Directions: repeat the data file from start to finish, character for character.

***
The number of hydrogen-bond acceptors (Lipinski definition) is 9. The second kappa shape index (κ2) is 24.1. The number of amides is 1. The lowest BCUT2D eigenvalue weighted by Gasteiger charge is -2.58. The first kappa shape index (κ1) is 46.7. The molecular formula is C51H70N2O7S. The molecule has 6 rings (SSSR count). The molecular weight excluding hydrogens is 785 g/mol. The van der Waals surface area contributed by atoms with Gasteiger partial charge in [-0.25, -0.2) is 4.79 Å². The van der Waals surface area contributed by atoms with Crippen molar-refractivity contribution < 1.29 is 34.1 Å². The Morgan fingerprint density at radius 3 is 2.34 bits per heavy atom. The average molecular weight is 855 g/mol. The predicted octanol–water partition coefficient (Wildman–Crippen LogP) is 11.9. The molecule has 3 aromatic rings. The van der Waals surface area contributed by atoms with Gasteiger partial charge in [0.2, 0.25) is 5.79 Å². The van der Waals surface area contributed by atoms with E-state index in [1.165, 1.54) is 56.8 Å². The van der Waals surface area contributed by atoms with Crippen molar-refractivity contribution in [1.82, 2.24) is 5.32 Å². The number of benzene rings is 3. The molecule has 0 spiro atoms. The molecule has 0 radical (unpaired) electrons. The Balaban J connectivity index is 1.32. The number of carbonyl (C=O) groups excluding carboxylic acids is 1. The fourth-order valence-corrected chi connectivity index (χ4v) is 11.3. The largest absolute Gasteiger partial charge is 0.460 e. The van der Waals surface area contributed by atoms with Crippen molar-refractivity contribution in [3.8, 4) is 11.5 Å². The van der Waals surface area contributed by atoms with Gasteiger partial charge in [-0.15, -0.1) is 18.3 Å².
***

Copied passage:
The number of hydrogen-bond acceptors (Lipinski definition) is 9. The second kappa shape index (κ2) is 24.1. The number of amides is 1. The lowest BCUT2D eigenvalue weighted by Gasteiger charge is -2.58. The first kappa shape index (κ1) is 46.7. The molecular formula is C51H70N2O7S. The molecule has 6 rings (SSSR count). The molecular weight excluding hydrogens is 785 g/mol. The van der Waals surface area contributed by atoms with Gasteiger partial charge in [-0.25, -0.2) is 4.79 Å². The van der Waals surface area contributed by atoms with Crippen molar-refractivity contribution < 1.29 is 34.1 Å². The Morgan fingerprint density at radius 3 is 2.34 bits per heavy atom. The average molecular weight is 855 g/mol. The predicted octanol–water partition coefficient (Wildman–Crippen LogP) is 11.9. The molecule has 3 aromatic rings. The van der Waals surface area contributed by atoms with Gasteiger partial charge in [0.2, 0.25) is 5.79 Å². The van der Waals surface area contributed by atoms with E-state index in [1.165, 1.54) is 56.8 Å². The van der Waals surface area contributed by atoms with Crippen molar-refractivity contribution in [1.82, 2.24) is 5.32 Å². The number of benzene rings is 3. The molecule has 0 spiro atoms. The molecule has 0 radical (unpaired) electrons. The Balaban J connectivity index is 1.32. The number of carbonyl (C=O) groups excluding carboxylic acids is 1. The fourth-order valence-corrected chi connectivity index (χ4v) is 11.3. The largest absolute Gasteiger partial charge is 0.460 e. The van der Waals surface area contributed by atoms with Crippen molar-refractivity contribution in [3.8, 4) is 11.5 Å². The van der Waals surface area contributed by atoms with Gasteiger partial charge in [-0.15, -0.1) is 18.3 Å².